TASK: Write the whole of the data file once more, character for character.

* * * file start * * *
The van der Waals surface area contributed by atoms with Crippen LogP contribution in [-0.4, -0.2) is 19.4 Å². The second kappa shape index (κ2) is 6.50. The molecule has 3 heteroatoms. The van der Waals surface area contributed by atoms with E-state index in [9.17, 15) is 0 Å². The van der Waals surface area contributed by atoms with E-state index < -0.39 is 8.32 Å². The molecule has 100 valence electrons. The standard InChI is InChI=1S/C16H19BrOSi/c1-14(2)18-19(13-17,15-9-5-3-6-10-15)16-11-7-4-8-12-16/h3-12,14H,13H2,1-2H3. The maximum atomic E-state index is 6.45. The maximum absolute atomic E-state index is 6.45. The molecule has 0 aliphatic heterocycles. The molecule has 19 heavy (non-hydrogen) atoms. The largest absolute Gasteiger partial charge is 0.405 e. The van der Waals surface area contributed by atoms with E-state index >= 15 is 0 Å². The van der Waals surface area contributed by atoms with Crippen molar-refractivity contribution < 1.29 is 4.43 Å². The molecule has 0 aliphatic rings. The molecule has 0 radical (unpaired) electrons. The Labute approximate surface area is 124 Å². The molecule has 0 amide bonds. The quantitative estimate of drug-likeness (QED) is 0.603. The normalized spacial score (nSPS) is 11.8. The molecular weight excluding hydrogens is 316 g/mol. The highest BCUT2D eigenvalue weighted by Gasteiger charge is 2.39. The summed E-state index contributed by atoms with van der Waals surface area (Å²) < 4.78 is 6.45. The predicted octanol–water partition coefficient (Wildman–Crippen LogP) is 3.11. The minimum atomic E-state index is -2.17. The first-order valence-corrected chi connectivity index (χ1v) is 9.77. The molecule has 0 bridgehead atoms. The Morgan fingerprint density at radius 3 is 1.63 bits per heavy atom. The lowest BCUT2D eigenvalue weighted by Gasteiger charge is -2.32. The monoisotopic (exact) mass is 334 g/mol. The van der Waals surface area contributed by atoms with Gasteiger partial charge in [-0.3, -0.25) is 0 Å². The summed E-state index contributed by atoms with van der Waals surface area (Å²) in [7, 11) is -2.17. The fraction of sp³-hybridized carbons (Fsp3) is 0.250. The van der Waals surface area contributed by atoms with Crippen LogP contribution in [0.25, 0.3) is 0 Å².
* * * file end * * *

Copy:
The van der Waals surface area contributed by atoms with Crippen LogP contribution in [-0.4, -0.2) is 19.4 Å². The second kappa shape index (κ2) is 6.50. The molecule has 3 heteroatoms. The van der Waals surface area contributed by atoms with E-state index in [9.17, 15) is 0 Å². The van der Waals surface area contributed by atoms with E-state index < -0.39 is 8.32 Å². The molecule has 100 valence electrons. The standard InChI is InChI=1S/C16H19BrOSi/c1-14(2)18-19(13-17,15-9-5-3-6-10-15)16-11-7-4-8-12-16/h3-12,14H,13H2,1-2H3. The maximum atomic E-state index is 6.45. The maximum absolute atomic E-state index is 6.45. The molecule has 0 aliphatic heterocycles. The molecule has 19 heavy (non-hydrogen) atoms. The largest absolute Gasteiger partial charge is 0.405 e. The van der Waals surface area contributed by atoms with E-state index >= 15 is 0 Å². The van der Waals surface area contributed by atoms with Crippen molar-refractivity contribution < 1.29 is 4.43 Å². The molecule has 0 aliphatic rings. The molecule has 0 radical (unpaired) electrons. The Labute approximate surface area is 124 Å². The molecule has 0 amide bonds. The quantitative estimate of drug-likeness (QED) is 0.603. The normalized spacial score (nSPS) is 11.8. The molecular weight excluding hydrogens is 316 g/mol. The highest BCUT2D eigenvalue weighted by Gasteiger charge is 2.39. The summed E-state index contributed by atoms with van der Waals surface area (Å²) < 4.78 is 6.45. The predicted octanol–water partition coefficient (Wildman–Crippen LogP) is 3.11. The minimum atomic E-state index is -2.17. The first-order valence-corrected chi connectivity index (χ1v) is 9.77. The molecule has 0 bridgehead atoms. The Morgan fingerprint density at radius 3 is 1.63 bits per heavy atom. The lowest BCUT2D eigenvalue weighted by Gasteiger charge is -2.32. The monoisotopic (exact) mass is 334 g/mol. The van der Waals surface area contributed by atoms with Gasteiger partial charge in [-0.3, -0.25) is 0 Å². The summed E-state index contributed by atoms with van der Waals surface area (Å²) in [7, 11) is -2.17. The fraction of sp³-hybridized carbons (Fsp3) is 0.250. The van der Waals surface area contributed by atoms with Crippen LogP contribution in [0.25, 0.3) is 0 Å².